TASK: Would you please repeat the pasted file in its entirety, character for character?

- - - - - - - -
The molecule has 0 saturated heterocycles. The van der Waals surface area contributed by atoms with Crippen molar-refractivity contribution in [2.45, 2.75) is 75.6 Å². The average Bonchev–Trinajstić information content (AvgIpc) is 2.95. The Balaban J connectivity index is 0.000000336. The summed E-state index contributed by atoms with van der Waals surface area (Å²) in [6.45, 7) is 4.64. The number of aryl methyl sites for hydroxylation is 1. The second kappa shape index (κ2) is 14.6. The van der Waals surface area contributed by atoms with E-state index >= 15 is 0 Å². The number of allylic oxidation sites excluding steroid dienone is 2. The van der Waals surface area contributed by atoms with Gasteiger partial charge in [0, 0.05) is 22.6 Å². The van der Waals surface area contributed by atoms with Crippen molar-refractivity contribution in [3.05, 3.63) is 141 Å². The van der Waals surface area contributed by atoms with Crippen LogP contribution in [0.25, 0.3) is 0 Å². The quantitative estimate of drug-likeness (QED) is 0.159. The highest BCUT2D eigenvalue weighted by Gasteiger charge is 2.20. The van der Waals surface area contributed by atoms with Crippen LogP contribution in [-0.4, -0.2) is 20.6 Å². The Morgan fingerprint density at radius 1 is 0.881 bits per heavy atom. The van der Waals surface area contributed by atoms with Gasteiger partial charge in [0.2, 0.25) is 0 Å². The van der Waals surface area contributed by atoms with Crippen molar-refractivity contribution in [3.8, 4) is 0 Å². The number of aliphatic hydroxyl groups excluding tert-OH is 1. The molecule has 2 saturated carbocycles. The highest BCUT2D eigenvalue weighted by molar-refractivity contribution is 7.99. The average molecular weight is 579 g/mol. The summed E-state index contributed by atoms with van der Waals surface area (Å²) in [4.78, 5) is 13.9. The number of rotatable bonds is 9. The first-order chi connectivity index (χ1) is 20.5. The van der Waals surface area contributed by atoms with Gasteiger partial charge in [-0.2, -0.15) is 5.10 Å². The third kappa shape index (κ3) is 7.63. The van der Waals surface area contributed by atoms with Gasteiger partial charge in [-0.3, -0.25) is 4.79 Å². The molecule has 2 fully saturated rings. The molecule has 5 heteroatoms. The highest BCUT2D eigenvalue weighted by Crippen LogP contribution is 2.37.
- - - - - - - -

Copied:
The molecule has 0 saturated heterocycles. The van der Waals surface area contributed by atoms with Crippen molar-refractivity contribution in [2.45, 2.75) is 75.6 Å². The average Bonchev–Trinajstić information content (AvgIpc) is 2.95. The Balaban J connectivity index is 0.000000336. The summed E-state index contributed by atoms with van der Waals surface area (Å²) in [6.45, 7) is 4.64. The number of aryl methyl sites for hydroxylation is 1. The second kappa shape index (κ2) is 14.6. The van der Waals surface area contributed by atoms with E-state index >= 15 is 0 Å². The number of allylic oxidation sites excluding steroid dienone is 2. The van der Waals surface area contributed by atoms with Gasteiger partial charge in [0, 0.05) is 22.6 Å². The van der Waals surface area contributed by atoms with Crippen molar-refractivity contribution in [3.05, 3.63) is 141 Å². The van der Waals surface area contributed by atoms with Crippen LogP contribution in [0.25, 0.3) is 0 Å². The quantitative estimate of drug-likeness (QED) is 0.159. The highest BCUT2D eigenvalue weighted by Gasteiger charge is 2.20. The van der Waals surface area contributed by atoms with Crippen LogP contribution in [-0.4, -0.2) is 20.6 Å². The Morgan fingerprint density at radius 1 is 0.881 bits per heavy atom. The van der Waals surface area contributed by atoms with Gasteiger partial charge in [0.2, 0.25) is 0 Å². The van der Waals surface area contributed by atoms with Crippen molar-refractivity contribution in [3.8, 4) is 0 Å². The number of aliphatic hydroxyl groups excluding tert-OH is 1. The molecule has 2 saturated carbocycles. The highest BCUT2D eigenvalue weighted by molar-refractivity contribution is 7.99. The average molecular weight is 579 g/mol. The summed E-state index contributed by atoms with van der Waals surface area (Å²) in [4.78, 5) is 13.9. The number of rotatable bonds is 9. The first-order chi connectivity index (χ1) is 20.5. The van der Waals surface area contributed by atoms with Gasteiger partial charge in [-0.2, -0.15) is 5.10 Å². The third kappa shape index (κ3) is 7.63. The van der Waals surface area contributed by atoms with Gasteiger partial charge in [-0.3, -0.25) is 4.79 Å². The molecule has 2 fully saturated rings. The molecule has 5 heteroatoms. The highest BCUT2D eigenvalue weighted by Crippen LogP contribution is 2.37.